The renewed interest for Sufism, in the form of the celebration of a Sufi past, and the presence of Naqshbandi Sufi brotherhoods in the Volga and Urals ask the question of the place of Sufism in the region’s broader Islamic revival. In particular, how is Sufism related to the concept of “traditional Islam” as a central official category that seeks to define a local Islam? In order to understand how the place of Sufism is negotiated in relation to the notion of a local Islam, we analyse both how Sufism is integrated into the concept of traditional Islam on a more official level and how Sufi murids view their place in the Islamic revival. We refer to the literature on Sufism and its critiques and to new interpretations of the Volga-Ural Muslim history to highlight how negative images of the phenomenon and previous theological disputes form the background against which the Sufi revival takes place. Drawing on the idea of Sufism’s “disappearance” from a historical narrative in Soviet times and on the importance of anti-Sufi critiques in fashioning this narrative, we aim to understand how a new narrative on Sufism emerges on an official level and how it connects or not with the way Sufi murids perceive their beliefs and practices. By analysing convergences and divergences in official perceptions of Sufism and the perceptions of Sufi murids, we examine how the question of Sufism sheds light on the paradoxes in the concept of traditional Islam. Hence, Sufism challenges the image of a unified theological heritage as a foundation for traditional Islam, as it brings to the fore the anti-Sufi critique of previous Jadids. While official views and the views of Sufi murids converge on a more theological definition of traditional Islam understood as the three dimensions of Islam (islam, iman and ihsan), Sufism also raises the question of religious authority. Indeed, the spiritual hierarchies represented by Sufi tariqas may not be easy to reconcile with an official Muslim representation. Finally, Sufi murids refer to the notion of a local sacred geography, but also emphasise the transnational and transregional connections established by Sufi tariqas, thus pointing to another understanding of locality.
The four contributions to this special section aim to study Islam in Russia from below, by examining how Muslims in Russia live and experience their vision of the Islamic religion in conformity and/or dissonance with official categories of Islam, or by simply moving beyond them. The contributions in this collection start from the idea that the study of Islam in Russia is inevitably confronted with normative discourses about acceptable and undesirable forms of Islam. These normative discourses are represented in the categories of “traditional” and “non-traditional Islam” that contributors to the section examine and interrogate through the perceptions and experiences of their Muslim informants. A number of questions arise when we examine the relationship between lived, grassroots Muslim experiences – Islam perceived from below – and top-down normative discourses. First, we can ask whether official categories reflect emic self-definitions, ways in which Muslims in Russia define themselves, taking into account that these emic terms are in flux. We can also ask about the nature of grassroots Muslim experiences: do they inevitably emerge outside of official Muslim institutions, or do we find a variety of grassroots Muslims, not all clearly identifiable on a religious level? Second, we can consider what increased religiosity, taking different forms, might mean for the perception of official dichotomies, along with the role of the Muftiates at the intersection between state discourses and grassroots Muslims. Does increased religiosity dissolve, alter or consolidate divisions drawn on an official level? The ethnographies in this section reveal that the exploration of Islam tends to produce unique trajectories among Muslims in Russia that cannot always be clearly located on a theological spectrum. The religious trajectories carved out by Muslims in Russia are constantly evolving and responding to a changing socio-political environment.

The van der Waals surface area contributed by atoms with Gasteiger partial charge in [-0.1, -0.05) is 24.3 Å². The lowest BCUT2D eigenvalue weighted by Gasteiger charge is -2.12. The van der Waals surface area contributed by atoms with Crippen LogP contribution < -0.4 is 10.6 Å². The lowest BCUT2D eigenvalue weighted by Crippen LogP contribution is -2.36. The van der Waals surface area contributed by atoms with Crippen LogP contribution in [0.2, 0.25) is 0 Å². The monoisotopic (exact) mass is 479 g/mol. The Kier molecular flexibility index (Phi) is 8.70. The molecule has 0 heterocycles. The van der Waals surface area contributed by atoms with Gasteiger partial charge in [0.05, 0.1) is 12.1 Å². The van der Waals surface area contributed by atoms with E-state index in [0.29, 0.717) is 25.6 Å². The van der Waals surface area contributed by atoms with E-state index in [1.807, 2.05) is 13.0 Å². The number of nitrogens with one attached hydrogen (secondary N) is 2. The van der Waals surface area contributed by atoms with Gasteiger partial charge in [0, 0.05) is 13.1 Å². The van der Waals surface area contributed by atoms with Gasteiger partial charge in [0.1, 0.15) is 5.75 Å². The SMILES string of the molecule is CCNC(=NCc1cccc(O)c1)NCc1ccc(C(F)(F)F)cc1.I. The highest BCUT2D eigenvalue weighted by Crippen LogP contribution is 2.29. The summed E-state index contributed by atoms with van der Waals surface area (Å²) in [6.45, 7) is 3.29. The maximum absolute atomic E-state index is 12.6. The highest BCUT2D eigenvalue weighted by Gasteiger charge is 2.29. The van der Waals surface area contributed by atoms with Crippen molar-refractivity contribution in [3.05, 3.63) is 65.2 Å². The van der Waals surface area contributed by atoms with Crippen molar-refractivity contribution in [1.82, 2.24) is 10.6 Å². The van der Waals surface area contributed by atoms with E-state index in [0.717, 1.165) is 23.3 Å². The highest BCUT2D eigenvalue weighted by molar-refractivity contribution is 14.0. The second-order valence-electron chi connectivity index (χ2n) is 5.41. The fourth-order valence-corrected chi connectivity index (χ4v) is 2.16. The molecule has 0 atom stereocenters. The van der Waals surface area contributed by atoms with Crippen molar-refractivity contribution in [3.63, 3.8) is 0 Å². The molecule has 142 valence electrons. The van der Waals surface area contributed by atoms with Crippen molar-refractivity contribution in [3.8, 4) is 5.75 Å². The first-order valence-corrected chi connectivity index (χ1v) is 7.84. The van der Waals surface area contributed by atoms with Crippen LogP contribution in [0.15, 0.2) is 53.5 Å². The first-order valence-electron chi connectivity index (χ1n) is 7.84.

This article is talking about state management and cultural policy, their nature and content in term of the new tendency - development of postindustrial society. It mentioned here, that at the moment cultural policy is the base of regional political activity and that regions can get strong competitive advantage if they are able to implement cultural policy successfully. All these trends can produce elements of new economic development.